After Mubarak resigns, White House says Iran could be next

The White House said Friday that Iran is scared it could be next after Egyptian President Hosni Mubarak gave up power.

White House press secretary Robert Gibbs, briefing on his last day on the job, hailed the Egyptian protesters and said Iranian President Mahmoud Ahmadinejad's government is “quite frankly scared of the will of its people.”

Gibbs said that if the Iranian government is as confident in the righteousness of its power it “would have nothing to fear” from mass protests like those that have gripped Egypt.

“They're not confident,” Gibbs said. “They’re scared.”

Protestors demonstrating for reforms in Iran were suppressed by that country’s government in 2009.

Gibbs read verbatim a statement from an officer in Iran's Revolutionary Guard that described how Iran will kill dissenters. Gibbs said that statement reflects how afraid Iranian officials are that the people will organize.

“They're scared of that, and they're threatening those who might do it with death,” Gibbs said.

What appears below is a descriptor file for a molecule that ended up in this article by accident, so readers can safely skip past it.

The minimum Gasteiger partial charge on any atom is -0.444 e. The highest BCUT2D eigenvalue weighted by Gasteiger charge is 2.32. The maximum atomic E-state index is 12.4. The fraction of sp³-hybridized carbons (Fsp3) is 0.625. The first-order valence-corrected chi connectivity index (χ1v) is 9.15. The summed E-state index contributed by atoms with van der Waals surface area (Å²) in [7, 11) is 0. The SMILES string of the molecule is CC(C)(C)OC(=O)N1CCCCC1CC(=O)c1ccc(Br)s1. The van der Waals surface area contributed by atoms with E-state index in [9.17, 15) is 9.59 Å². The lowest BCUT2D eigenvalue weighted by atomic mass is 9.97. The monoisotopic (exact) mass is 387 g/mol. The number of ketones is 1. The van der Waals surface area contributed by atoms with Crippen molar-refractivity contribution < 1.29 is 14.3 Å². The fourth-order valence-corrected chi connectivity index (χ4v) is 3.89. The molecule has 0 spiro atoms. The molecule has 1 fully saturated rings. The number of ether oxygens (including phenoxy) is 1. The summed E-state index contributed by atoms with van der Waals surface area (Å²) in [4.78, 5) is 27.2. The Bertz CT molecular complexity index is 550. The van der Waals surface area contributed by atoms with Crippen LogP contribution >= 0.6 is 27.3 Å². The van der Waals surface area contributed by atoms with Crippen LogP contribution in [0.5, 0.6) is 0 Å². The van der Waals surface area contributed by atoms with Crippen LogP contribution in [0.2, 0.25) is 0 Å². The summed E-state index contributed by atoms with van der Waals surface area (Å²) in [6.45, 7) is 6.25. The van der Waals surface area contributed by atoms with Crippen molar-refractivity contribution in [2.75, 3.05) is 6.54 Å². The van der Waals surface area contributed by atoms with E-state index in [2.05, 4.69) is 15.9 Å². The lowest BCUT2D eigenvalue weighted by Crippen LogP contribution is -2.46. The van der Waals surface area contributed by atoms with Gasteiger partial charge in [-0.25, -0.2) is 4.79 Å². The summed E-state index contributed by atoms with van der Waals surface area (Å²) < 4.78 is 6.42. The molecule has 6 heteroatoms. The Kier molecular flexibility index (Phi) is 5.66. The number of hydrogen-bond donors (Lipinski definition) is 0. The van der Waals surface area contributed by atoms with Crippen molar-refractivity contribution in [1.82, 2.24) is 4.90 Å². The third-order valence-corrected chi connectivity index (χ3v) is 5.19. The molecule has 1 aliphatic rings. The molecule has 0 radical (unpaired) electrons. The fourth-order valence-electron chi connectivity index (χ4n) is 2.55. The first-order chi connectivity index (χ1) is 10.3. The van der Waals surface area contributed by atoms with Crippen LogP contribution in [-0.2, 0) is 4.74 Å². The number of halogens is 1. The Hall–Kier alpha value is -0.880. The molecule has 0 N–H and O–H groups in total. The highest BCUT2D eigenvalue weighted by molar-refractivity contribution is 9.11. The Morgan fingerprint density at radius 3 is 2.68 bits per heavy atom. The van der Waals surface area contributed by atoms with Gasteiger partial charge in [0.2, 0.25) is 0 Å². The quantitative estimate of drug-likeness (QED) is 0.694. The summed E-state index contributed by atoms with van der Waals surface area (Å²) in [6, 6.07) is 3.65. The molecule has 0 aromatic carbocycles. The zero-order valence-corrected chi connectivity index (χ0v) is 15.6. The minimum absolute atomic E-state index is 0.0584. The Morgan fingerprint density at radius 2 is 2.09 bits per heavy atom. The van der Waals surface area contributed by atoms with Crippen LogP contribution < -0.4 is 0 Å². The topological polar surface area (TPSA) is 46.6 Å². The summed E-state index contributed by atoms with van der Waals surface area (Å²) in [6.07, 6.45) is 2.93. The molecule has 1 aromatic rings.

Mubarak had held on to power in Egypt for 30 years, and his departure will lead to questions about the future of authoritarian governments across the Middle East.

Rep. Tom Price (R-Ga.), chairman of the Republican Study Committee, said in a statement Friday afternoon that Obama has not done enough in the past to stand up for protesters in Iran.

“The manner in which the Obama administration has chosen to be publicly active in the circumstances surrounding the protests in Egypt is in sharp contrast to the deafening silence that came from the White House when Iranian protesters were demanding change in their own country,” Price said.

Price blasted Obama as “remarkably absent” when Iranians were protesting for freedom.

"It is an inconsistency that the administration has yet to sufficiently explain," Price said.